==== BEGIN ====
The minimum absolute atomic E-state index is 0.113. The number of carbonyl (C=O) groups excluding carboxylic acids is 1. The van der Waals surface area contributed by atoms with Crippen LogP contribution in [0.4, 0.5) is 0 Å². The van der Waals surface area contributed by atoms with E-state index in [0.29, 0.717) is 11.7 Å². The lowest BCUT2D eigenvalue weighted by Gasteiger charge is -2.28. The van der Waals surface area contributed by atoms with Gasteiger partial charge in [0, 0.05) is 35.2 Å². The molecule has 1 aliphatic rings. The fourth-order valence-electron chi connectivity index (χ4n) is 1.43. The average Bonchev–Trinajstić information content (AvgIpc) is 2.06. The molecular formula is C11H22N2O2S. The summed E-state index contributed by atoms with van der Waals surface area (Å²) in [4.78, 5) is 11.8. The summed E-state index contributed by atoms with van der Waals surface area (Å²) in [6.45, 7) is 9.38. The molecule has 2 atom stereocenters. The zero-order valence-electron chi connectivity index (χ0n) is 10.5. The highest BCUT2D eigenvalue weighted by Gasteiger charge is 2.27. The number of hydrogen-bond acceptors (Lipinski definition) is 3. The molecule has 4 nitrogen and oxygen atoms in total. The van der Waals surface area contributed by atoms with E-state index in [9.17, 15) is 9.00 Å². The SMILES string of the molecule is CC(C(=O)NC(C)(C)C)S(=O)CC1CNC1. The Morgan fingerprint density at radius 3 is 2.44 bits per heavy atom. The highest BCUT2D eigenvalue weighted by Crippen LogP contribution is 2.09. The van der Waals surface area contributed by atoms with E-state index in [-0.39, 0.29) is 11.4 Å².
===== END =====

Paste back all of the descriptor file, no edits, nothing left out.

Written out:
The minimum absolute atomic E-state index is 0.113. The number of carbonyl (C=O) groups excluding carboxylic acids is 1. The van der Waals surface area contributed by atoms with Crippen LogP contribution in [0.4, 0.5) is 0 Å². The van der Waals surface area contributed by atoms with E-state index in [0.29, 0.717) is 11.7 Å². The lowest BCUT2D eigenvalue weighted by Gasteiger charge is -2.28. The van der Waals surface area contributed by atoms with Gasteiger partial charge in [0, 0.05) is 35.2 Å². The molecule has 1 aliphatic rings. The fourth-order valence-electron chi connectivity index (χ4n) is 1.43. The average Bonchev–Trinajstić information content (AvgIpc) is 2.06. The molecular formula is C11H22N2O2S. The summed E-state index contributed by atoms with van der Waals surface area (Å²) in [4.78, 5) is 11.8. The summed E-state index contributed by atoms with van der Waals surface area (Å²) in [6.45, 7) is 9.38. The molecule has 2 atom stereocenters. The zero-order valence-electron chi connectivity index (χ0n) is 10.5. The highest BCUT2D eigenvalue weighted by Gasteiger charge is 2.27. The number of hydrogen-bond acceptors (Lipinski definition) is 3. The molecule has 4 nitrogen and oxygen atoms in total. The van der Waals surface area contributed by atoms with E-state index in [9.17, 15) is 9.00 Å². The SMILES string of the molecule is CC(C(=O)NC(C)(C)C)S(=O)CC1CNC1. The Morgan fingerprint density at radius 3 is 2.44 bits per heavy atom. The highest BCUT2D eigenvalue weighted by Crippen LogP contribution is 2.09. The van der Waals surface area contributed by atoms with E-state index in [-0.39, 0.29) is 11.4 Å².